Will data profiling on social media ‘Trump’ the General Election?

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As the General Election enters its final few weeks, Ed Gould, our creative director, explores why what you put on Facebook might swing this election more than anything the politicians have been saying.

In this special feature Ed explains how political parties are likely to be using your own ‘likes’ to help you decide where to place your cross.
“With the General Election just around the corner you would be forgiven for thinking the media, politicians or perhaps the policies will define the outcome. 
But in fact, what you, your friends and family are putting on social media might have a much more significant impact in how votes are finally cast.
Influencing human behaviour through data manipulation on social media is claimed as a major factor behind President Trump’s shock election victory and the UK’s vote to leave the EU. 
And it’s a little known British data company called Cambridge Analytica that allegedly helped sway the masses on both occasions into these watershed results. 
‘There are no longer any experts except Cambridge Analytica,’ Frank Luntz, an American political pollster who was previously a sceptic on data profiling, is reported to have commented.
So how did the company, and others working in their field, influence people in the way they were to vote? With your help. By collecting masses of data from people’s Facebook accounts they built profiles and targeted the messages they were sending. Sounds simple. As you may expect, however, there is more to it. 
Building psychological profiles of the electorate is achieved by grouping together people with similar traits. Once this is achieved political parties and those with vested interests can  target their messages, often through advertising, directly to those who will be sympathetic to a particular point of view.
The use of such targeting methods is startlingly similar to the way the team here at Carswell Gould approach our work for businesses. These proven techniques are nothing new in the marketing industry. Politics, however, is playing catch-up and perhaps the fact Trump is a businessman first goes some way to explaining his confident adoption of this approach that agencies like Carswell Gould use every day.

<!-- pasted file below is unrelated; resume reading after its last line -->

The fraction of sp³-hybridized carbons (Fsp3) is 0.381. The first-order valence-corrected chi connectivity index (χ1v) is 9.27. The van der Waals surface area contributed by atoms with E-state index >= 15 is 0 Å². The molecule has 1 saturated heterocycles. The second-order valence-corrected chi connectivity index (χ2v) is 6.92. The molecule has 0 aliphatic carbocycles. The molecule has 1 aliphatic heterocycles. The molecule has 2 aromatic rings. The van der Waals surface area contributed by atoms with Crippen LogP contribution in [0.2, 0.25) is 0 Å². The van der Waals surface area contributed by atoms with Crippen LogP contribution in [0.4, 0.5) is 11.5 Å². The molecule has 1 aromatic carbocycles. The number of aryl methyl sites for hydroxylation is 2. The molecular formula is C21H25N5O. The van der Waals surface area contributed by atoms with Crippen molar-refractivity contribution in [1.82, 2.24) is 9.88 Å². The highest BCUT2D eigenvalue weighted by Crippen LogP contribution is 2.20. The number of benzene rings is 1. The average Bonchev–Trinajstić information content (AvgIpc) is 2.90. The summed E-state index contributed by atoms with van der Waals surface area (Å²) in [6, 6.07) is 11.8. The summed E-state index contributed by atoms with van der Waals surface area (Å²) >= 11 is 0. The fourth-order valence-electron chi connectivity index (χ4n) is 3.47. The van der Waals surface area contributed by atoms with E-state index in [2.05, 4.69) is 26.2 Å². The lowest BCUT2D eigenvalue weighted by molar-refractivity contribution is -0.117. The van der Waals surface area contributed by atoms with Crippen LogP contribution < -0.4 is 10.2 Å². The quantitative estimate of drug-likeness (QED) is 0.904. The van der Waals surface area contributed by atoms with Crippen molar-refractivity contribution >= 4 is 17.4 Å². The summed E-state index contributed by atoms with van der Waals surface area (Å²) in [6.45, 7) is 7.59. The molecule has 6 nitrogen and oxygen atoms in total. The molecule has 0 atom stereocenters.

In the US, building profiles was achieved by carrying out over a million personality tests which allowed people to rate themselves against 120 statements such as: I dislike myself; I’m the life of the party; I make rash decisions. The answers were then graded on psychological personality traits that include openness, conscientiousness, agreeableness, extroversion and neuroticism.
According to Cambridge Analytica, the company has psychological profiles based on 5,000 separate pieces of data on 220 million American voters. These included details such as age, gender and ethnicity to what magazines they read, which TV programmes they watch, the food they eat and the cars they drive, amongst various other things. The key, though, is using this data to understand people’s innermost emotions and then target them accordingly. This is what happened in the Trump campaign as people were targeted with ads through Facebook.
The company seemingly worked its magic once again in the Leave campaign with Facebook again proving to be the key to success. According to Andy Wigmore, Leave.EU’s communications director, a Facebook ‘like’ was the key weapon in their armoury. ‘Using artificial intelligence tells you all sorts of things about that individual and how to convince them with what sort of advert. And you knew there would also be other people in their network who liked what they liked, so you could spread your message. And then you follow them. The computer never stops learning and it never stops monitoring.’ 
The Vote Leave campaign also paid £3.5m to a tiny Canadian company called AggregateIQ, which specialises in targeted Facebook advertising and profiling. In addition it worked with agencies around the UK on a localised marketing approach - Carswell Gould was approached to deliver parts of the campaign and while we decided not to play a part in the work we did get to see inside the campaign strategy for Leave.
Whatever the outcome of the UK General Election and the part firms specialising in on-line analysis play in who resides at Number 10, it is obvious those who wish to influence the outcome of polls will only seek to find out more about how we all think.
After all, Cambridge Analytica says that armed with knowledge of just 150 ‘likes’, it can predict someone’s personality better than their spouse. With 300 ‘likes’ they claim they can understand you better than yourself.”
At Carswell Gould, we work with a variety of clients across a range of sectors who we have delivered laser targeted social media campaigns for. This has resulted in increased visitors, greater brand awareness and engagement - ultimately delivering a marked improvement in business, as was the case with international removals client John Mason recently, for example. 
They can now boast awards also won by the likes of Deloitte, IBM and Time Warner after receiving gold and platinum Hermes Creative Awards following our social media video campaigns that generated 20,000 views in 24 hours. Read about both award-winning campaigns here and here.
For more information or to explore how social media can affect your businesses then contact us at info@carswellgould.co.uk or 02380 238001.

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